Everyone else has a great Ray Bradbury story

My wife decided to re-read Fahrenheit 451 because she thought it was getting to be too close to prophecy.

Someone who knew Ray Bradbury, the writer who died last week, noted in Salon magazine: “Ray was the last living member of a “BACH” quartet — writers who transformed science fiction from a pulp magazine ghetto into a genre for hardcover bestsellers[, along with] Isaac Asimov, Arthur Clarke, and Robert Heinlein…”

My buddy Steve Bissette “heard the news of his passing as I drove… Instantly, a flood of memories—entire passages of Bradbury short stories I first read when I was 11 and 12, his novels, the movies from his tales—rushed through, and I had to turn off the radio to let them come. Ray made us all one of his ‘book people’ from FAHRENHEIT 451, I reckon… all I know is he changed my life, and (along with Lovecraft) instilled the desire to write, which I do every single day of my life.” He shared a link: Ray Bradbury- Story of a Writer (1963); “Bradbury in his prime—and when all the world, it seemed, was his oyster. The man until his death, and that is something more for all of us to aspire to.”

Here’s a story of Ray Bradbury spending three hours slathering the 15-year-old Mark Evanier with advice about writing. Neil Gaiman shares the story of an aspiring writer of age 11 or 12, getting the same kind of time and advice from Ray.

You can watch an hour of Bradbury addressing (mostly) new writers at the Sixth Annual Writer’s Symposium by the Sea in February of 2001. Or read tweets by celebrities.

And what do I have? Just a bunch of Bradbury-penned old episodes of Alfred Hitchcock, plus a classic Twilight Zone episode, which I saw before I even knew his name, and reading a bunch of his short stories, often seeing them adapted into other media.

Plus this: my wife decided to re-read Fahrenheit 451 because she thought it was getting to be too close to prophesy. She borrowed a book from a teaching colleague. But just before she finished it, she dropped the book into a mud puddle. So, separately, she and I bought replacement copies. We kept the one; seems like a book we ought to have on the shelf.

June Ramblin’

From the Monty Python movie “Life of Brian”, What have the Romans ever done for us?

Just a reminder that you have only three more full days to enter my giveaway. Rules are on the sidebar, but basically, from now through July 3 at 11:59 EDT, every time you comment to a post, assuming you haven’t commented already to that specific piece, gives you a chance at some prizes, including a complete DVD box set of The Dick Van Dyke Show and a Michael Jackson greatest hits CD.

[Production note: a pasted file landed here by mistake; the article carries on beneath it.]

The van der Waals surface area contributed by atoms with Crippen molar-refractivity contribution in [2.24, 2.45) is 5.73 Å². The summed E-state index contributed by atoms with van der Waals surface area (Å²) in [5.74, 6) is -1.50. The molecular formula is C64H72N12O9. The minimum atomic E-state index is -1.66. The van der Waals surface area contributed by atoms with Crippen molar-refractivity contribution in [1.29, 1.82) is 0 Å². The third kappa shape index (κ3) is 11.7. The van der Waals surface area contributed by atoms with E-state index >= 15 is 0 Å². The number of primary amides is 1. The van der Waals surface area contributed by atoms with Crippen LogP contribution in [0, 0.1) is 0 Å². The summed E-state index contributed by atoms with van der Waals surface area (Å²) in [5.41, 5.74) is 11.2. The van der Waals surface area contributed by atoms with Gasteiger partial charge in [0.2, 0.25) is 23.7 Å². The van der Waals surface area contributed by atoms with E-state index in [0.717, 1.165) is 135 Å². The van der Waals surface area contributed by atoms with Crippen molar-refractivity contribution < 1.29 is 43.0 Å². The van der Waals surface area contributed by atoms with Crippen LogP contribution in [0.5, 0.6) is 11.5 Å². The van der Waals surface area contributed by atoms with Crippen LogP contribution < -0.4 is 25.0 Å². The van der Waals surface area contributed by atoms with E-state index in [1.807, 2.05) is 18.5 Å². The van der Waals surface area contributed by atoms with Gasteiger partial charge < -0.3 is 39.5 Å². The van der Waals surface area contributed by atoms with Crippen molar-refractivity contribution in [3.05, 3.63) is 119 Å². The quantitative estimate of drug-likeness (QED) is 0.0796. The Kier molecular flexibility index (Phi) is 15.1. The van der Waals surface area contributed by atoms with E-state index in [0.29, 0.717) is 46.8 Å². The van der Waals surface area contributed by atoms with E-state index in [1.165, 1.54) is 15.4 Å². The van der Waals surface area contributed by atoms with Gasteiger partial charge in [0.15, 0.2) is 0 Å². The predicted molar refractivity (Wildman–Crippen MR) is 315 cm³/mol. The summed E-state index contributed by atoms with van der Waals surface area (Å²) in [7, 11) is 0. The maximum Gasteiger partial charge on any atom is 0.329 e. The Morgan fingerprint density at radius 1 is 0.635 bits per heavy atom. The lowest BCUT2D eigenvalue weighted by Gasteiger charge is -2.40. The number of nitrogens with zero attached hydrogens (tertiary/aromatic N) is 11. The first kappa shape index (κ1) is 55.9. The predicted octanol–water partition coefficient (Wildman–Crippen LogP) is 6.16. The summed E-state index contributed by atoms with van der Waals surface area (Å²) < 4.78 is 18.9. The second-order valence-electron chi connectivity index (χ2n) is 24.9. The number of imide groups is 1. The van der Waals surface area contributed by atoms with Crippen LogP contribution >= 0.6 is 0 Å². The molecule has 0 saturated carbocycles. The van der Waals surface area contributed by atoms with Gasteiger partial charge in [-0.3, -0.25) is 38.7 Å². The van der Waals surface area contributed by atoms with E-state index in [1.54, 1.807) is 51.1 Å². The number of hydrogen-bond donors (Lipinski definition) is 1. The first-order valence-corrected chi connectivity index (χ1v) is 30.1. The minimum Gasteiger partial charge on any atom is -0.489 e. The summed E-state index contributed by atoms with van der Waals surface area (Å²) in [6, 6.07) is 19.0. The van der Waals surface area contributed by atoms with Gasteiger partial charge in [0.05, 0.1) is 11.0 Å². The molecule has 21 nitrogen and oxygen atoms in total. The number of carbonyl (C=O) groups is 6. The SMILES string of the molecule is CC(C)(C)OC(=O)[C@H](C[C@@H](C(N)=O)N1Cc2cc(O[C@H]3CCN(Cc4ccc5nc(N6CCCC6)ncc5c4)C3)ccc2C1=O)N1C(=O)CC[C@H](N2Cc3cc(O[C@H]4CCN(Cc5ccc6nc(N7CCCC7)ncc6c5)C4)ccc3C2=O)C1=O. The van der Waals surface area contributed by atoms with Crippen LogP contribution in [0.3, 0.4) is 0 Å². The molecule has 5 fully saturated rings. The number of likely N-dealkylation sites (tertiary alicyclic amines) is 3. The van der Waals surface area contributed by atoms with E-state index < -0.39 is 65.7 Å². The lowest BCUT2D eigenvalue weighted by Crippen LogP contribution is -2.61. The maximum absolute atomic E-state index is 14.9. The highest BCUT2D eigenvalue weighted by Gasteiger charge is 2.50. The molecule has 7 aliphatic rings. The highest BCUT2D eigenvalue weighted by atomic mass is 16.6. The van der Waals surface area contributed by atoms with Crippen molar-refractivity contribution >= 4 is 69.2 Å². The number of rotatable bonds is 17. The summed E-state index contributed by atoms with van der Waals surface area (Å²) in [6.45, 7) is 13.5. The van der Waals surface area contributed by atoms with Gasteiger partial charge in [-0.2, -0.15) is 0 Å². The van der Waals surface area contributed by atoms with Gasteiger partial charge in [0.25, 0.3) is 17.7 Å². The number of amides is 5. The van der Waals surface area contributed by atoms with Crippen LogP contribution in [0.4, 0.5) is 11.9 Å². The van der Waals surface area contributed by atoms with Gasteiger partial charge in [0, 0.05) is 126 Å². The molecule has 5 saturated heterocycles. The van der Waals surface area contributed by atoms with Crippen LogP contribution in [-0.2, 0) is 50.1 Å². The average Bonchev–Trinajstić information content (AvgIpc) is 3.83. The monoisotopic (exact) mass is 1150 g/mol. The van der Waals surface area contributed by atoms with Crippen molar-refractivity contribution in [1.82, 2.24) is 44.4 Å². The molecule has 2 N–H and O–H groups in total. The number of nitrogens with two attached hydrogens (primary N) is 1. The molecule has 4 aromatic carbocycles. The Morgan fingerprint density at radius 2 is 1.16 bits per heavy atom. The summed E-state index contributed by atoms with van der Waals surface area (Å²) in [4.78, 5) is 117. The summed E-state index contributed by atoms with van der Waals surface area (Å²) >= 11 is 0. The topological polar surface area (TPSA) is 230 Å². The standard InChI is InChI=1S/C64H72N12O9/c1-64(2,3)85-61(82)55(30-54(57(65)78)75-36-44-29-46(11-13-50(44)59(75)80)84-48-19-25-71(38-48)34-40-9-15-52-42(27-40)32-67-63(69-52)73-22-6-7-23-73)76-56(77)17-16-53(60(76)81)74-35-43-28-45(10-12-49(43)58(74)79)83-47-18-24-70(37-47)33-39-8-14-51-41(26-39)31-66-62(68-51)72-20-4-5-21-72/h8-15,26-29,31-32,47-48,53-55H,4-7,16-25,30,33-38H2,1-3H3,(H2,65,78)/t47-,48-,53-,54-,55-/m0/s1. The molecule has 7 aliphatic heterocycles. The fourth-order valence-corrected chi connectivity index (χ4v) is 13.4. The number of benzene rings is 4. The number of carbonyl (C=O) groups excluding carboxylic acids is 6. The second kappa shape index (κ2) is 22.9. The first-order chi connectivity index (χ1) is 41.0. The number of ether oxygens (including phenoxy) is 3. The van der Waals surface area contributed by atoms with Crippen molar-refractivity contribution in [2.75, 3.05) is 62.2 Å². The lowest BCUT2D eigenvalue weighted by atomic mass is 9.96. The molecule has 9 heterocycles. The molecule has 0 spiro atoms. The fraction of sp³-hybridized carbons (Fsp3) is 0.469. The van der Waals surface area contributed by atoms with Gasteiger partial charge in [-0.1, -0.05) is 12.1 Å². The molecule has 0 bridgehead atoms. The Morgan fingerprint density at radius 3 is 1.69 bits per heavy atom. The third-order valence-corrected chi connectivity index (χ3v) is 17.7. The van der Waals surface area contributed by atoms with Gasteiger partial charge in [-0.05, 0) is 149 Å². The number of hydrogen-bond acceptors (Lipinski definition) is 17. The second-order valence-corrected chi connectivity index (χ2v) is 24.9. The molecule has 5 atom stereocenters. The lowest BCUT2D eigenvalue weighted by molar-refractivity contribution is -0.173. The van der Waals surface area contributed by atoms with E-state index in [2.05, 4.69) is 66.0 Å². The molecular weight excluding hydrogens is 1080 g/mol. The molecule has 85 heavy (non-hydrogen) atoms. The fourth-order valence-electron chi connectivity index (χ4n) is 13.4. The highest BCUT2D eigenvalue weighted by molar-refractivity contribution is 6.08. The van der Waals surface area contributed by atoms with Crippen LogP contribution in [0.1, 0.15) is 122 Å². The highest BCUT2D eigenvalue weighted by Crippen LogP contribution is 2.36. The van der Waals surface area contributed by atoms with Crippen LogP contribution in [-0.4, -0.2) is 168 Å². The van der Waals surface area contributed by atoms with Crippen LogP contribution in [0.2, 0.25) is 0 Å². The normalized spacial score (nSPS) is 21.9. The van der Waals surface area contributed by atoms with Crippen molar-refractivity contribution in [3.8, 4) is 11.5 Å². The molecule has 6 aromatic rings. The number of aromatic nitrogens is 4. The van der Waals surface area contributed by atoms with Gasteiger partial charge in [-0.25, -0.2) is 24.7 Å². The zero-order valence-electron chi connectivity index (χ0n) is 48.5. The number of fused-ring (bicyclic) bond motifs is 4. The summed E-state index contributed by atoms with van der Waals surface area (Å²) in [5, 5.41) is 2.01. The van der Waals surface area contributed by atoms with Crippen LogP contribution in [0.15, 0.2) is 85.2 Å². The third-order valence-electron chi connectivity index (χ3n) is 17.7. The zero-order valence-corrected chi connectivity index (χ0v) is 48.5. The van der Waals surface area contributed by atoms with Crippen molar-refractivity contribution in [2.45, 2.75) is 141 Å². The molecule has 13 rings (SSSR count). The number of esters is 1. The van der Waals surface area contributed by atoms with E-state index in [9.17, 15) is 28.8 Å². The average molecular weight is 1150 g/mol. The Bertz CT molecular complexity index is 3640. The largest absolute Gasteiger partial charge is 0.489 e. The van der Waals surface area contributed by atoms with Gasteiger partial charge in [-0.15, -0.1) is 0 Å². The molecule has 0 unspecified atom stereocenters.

Speaking of Michael Jackson: in honor of the anniversary of his death this past week, the full-length video of Thriller, performed with Legos.

I KNEW there was a way to post something on Twitter and have it show up on Facebook, but couldn’t suss out the instructions. This really helped me. And, in fact, it was one of my Facebook friends who provided the link.

Author Rebecca Skloot has interesting info about her best-selling book The Immortal Life of Henrietta Lacks on her website, including audio, video, and an excerpt.

Her name was Henrietta Lacks, but scientists know her as HeLa. She was a poor Southern tobacco farmer who worked the same land as her slave ancestors, yet her cells—taken without her knowledge—became one of the most important tools in medicine. The first “immortal” human cells grown in culture, they are still alive today, though she has been dead for more than sixty years.

Here’s a link about the book being discussed on PBS Religion & Ethics Newsweekly

Nice tribute to 7’7″ Manute Bol, noted as a basketball player, but noteworthy because of his humanitarian causes, who died last week at 47.

I’ve always liked U.S. Senator Robert Byrd (D-WV), who died this week at the age of 92. Even as his politics evolved, from his brief flirtation with the KKK to civil rights supporter, from Vietnam hawk to Iraq dove, his love of the U.S. constution remained steadfast. He died at 92 this week, and here is an appreciation.

This may make sense only if you know football; I mean, American football: Unsportsmanlike Conduct Jesus.

A singalong version of Always Look on the Bright Side of Life, a song originally from the Monty Python movie “Life of Brian.” That always reminds me of my favorite segment of the film, What have the Romans ever done for us?

Neil Gaiman defends libraries.

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